The government of India is "committed" to the civilian nuclear deal with the US, the top Indian diplomat in Washington has said, maintaining that New Delhi is only bound by the bilateral 123 Agreement that has been worked out by the two countries.
Indian Ambassador Ronen Sen's comments come ahead a crucial UPA-Left committee on the nuclear deal on March 17 in the face of an ultimatum by the Government's Communist allies to make its stand clear on the agreement.
Sen emphasised that the governments in both the countries will have to go through the "democratic process" before taking decisions and that neither of the parties would want to "lecture" the other on what it should or should not do.
"As far as the status of the civilian nuclear cooperation agreement is concerned... I would like to say clearly and categorically that the Government is committed to that," Sen told a large gathering at the Sigur Center for Asian Studies' India Initiative programme of George Washington University.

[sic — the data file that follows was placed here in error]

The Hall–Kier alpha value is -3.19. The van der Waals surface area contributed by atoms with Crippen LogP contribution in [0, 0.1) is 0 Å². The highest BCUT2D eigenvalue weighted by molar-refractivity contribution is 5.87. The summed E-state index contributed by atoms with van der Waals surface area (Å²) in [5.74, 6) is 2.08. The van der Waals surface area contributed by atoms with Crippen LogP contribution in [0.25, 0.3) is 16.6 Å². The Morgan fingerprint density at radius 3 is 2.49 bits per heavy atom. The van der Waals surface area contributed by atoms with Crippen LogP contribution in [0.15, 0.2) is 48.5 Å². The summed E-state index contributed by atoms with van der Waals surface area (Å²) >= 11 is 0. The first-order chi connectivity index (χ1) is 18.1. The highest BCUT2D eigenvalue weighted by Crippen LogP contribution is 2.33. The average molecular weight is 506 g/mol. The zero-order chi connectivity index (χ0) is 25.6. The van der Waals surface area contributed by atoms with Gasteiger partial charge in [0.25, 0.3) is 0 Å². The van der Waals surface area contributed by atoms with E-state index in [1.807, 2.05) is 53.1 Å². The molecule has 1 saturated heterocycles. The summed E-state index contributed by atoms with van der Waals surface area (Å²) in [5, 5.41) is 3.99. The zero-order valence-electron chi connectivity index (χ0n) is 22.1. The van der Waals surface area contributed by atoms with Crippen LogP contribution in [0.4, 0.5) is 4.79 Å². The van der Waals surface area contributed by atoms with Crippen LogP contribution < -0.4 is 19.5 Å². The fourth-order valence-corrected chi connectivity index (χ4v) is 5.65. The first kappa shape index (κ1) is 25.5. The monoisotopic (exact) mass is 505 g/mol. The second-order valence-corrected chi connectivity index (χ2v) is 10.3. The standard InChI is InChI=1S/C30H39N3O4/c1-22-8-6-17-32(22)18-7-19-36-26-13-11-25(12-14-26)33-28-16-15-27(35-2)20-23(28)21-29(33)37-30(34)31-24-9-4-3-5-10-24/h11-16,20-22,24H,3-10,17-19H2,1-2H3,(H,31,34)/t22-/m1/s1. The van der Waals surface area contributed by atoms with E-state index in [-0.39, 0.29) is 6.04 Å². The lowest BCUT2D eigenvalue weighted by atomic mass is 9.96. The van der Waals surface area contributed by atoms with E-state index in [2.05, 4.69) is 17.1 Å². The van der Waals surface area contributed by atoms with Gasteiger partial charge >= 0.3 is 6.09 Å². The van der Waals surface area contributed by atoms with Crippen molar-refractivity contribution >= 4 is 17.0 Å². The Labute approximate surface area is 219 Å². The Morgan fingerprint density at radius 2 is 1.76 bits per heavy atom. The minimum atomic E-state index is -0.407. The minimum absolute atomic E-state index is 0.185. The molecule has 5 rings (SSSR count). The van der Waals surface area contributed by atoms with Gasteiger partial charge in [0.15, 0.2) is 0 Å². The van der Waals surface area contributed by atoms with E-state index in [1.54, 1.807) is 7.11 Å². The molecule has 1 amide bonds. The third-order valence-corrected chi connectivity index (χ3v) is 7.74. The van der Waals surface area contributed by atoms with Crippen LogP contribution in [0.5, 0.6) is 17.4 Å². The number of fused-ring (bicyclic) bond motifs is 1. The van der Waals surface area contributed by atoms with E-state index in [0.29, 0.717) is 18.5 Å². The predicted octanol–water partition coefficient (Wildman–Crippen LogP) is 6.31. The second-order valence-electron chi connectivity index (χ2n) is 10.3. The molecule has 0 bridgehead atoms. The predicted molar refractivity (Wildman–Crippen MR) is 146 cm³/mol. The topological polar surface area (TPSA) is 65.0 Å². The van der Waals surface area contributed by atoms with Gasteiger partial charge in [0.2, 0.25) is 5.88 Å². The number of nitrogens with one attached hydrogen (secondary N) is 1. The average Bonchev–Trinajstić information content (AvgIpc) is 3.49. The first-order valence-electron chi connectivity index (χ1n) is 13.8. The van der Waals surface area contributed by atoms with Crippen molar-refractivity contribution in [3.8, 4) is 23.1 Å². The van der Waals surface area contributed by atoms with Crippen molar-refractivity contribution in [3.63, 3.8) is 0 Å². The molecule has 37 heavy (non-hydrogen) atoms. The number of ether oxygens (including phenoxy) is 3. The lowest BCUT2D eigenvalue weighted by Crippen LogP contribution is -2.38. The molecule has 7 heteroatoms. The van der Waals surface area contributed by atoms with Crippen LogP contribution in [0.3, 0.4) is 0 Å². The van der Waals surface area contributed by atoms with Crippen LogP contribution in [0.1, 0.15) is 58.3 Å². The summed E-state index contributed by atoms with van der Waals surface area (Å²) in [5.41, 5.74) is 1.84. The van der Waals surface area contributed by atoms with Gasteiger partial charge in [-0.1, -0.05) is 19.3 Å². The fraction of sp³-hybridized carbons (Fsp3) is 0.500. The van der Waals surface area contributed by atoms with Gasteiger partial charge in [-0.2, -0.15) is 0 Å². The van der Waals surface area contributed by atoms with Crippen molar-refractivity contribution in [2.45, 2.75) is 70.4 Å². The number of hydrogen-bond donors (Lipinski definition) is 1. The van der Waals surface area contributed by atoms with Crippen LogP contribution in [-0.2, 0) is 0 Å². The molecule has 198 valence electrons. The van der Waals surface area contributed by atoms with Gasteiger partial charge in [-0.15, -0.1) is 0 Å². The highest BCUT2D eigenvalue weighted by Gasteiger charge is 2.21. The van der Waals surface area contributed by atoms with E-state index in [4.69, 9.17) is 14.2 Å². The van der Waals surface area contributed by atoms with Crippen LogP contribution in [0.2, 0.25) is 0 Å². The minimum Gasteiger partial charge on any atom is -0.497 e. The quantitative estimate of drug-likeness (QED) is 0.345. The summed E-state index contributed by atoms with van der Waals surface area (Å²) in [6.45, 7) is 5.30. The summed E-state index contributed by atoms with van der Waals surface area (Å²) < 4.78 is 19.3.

"There is still work in progress. We are a democracy and there are certain processes which have to be over and that is not complete; and we have to take subsequent steps from international forums," he said referring to the safeguards agreement with the International Atomic Energy Agency and an exemption from the Nuclear Suppliers Group.
The safeguards agreement, alongwith the NSG waiver, is a prerequisite to operationalise the Indo-US civil nuclear deal.
"We hope that these steps will be completed as soon as possible so that this agreement will come into force," the top Indian official said.